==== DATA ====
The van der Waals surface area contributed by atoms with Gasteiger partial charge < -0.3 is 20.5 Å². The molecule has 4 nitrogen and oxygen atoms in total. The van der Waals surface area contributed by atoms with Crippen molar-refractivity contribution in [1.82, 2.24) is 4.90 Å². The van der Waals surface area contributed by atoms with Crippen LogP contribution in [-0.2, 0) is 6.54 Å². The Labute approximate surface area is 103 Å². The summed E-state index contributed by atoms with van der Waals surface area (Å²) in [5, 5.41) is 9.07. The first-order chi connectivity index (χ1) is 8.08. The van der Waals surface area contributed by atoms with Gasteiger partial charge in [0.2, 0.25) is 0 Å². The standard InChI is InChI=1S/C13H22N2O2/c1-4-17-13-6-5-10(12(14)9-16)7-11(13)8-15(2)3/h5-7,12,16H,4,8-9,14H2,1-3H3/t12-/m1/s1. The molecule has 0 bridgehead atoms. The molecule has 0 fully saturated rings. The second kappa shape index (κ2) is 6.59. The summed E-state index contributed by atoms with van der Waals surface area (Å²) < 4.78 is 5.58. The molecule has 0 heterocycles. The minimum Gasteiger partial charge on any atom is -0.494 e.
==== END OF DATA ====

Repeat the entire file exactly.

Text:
The van der Waals surface area contributed by atoms with Gasteiger partial charge < -0.3 is 20.5 Å². The molecule has 4 nitrogen and oxygen atoms in total. The van der Waals surface area contributed by atoms with Crippen molar-refractivity contribution in [1.82, 2.24) is 4.90 Å². The van der Waals surface area contributed by atoms with Crippen LogP contribution in [-0.2, 0) is 6.54 Å². The Labute approximate surface area is 103 Å². The summed E-state index contributed by atoms with van der Waals surface area (Å²) in [5, 5.41) is 9.07. The first-order chi connectivity index (χ1) is 8.08. The van der Waals surface area contributed by atoms with Gasteiger partial charge in [0.2, 0.25) is 0 Å². The standard InChI is InChI=1S/C13H22N2O2/c1-4-17-13-6-5-10(12(14)9-16)7-11(13)8-15(2)3/h5-7,12,16H,4,8-9,14H2,1-3H3/t12-/m1/s1. The molecule has 0 bridgehead atoms. The molecule has 0 fully saturated rings. The second kappa shape index (κ2) is 6.59. The summed E-state index contributed by atoms with van der Waals surface area (Å²) < 4.78 is 5.58. The molecule has 0 heterocycles. The minimum Gasteiger partial charge on any atom is -0.494 e.